When you are designing your own curriculum, you should start by familiarizing yourself with your state’s learning standards for your child’s grade. You may want to work backwards from your state state standards to create learning experiences for your child. If you choose not to use your state’s standards, you will need to write your own Homeschool Learning Outcomes (HLOs). Even here, however, you should be at least aware of your state standards. Knowing what educators think is appropriate for children of your child’s age will always be useful, even if you choose to go a bit off script.
In our page on using state standards, we offered an example of how a home educator might work backward from their state’s standards to create their own curriculum. In this example, a home educator took a 3rd grade geography standard — “Show how consumption of products connects people to distant places” — and worked backward to create a course of study. They found books on trade and consumer products from the library; watched a documentary on global trade patterns; and had their child keep track of where every item that came into their house over the course of several weeks came from (shirts from Vietnam; blueberries from Chile). This project culminated in a giant poster illustrating the connections between their home and places around the globe.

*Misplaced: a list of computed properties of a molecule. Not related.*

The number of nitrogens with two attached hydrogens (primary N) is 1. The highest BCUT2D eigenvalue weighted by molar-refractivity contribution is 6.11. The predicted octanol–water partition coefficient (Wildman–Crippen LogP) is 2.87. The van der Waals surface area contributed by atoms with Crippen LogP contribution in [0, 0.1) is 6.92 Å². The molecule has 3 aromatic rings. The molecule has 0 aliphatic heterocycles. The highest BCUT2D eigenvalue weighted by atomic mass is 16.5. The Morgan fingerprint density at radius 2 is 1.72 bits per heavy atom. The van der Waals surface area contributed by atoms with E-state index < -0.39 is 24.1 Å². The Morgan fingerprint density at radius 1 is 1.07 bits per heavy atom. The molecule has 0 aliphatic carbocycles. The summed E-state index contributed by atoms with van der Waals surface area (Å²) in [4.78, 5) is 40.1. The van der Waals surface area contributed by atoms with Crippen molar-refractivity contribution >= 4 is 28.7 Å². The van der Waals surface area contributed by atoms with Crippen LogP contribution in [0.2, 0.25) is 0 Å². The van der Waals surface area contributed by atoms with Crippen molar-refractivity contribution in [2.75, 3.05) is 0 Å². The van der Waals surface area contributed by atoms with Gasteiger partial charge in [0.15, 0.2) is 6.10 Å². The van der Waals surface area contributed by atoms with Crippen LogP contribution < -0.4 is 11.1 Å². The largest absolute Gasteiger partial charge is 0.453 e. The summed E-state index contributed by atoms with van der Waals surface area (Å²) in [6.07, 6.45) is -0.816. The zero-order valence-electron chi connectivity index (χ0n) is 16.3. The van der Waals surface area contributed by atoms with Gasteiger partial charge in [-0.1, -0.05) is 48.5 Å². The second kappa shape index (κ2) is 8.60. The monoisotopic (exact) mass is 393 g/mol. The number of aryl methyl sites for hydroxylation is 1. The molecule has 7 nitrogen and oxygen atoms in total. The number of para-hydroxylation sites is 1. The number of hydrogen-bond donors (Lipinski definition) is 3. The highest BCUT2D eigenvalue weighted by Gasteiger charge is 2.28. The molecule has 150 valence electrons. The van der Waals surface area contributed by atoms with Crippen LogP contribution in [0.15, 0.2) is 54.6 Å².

When you develop your own curriculum, it is particularly important to be organized. At the beginning of each year, create a description of each course and the assignments you will have your children complete, along with a list of materials and resources you plan to draw on. Return to that description at the end of the year, editing it to reflect any changes in the course’s direction or content, or additional materials used. Remember, making a list of materials doesn’t mean you’re required to use them all, but it will be a useful starting point.
There are many benefits to being organized. For example, you will be able to show these records if you decide to enroll your child in school later. You will also be able to use these records to demonstrate that you are homeschooling responsibly, should questions arise. If your child is in grades 9-12, you will need this documentation when you go to write your child’s high school transcript. There are other benefits as well: for example, you can return to a course later and use it again with a younger child.
Don’t forget to read the other articles in this section!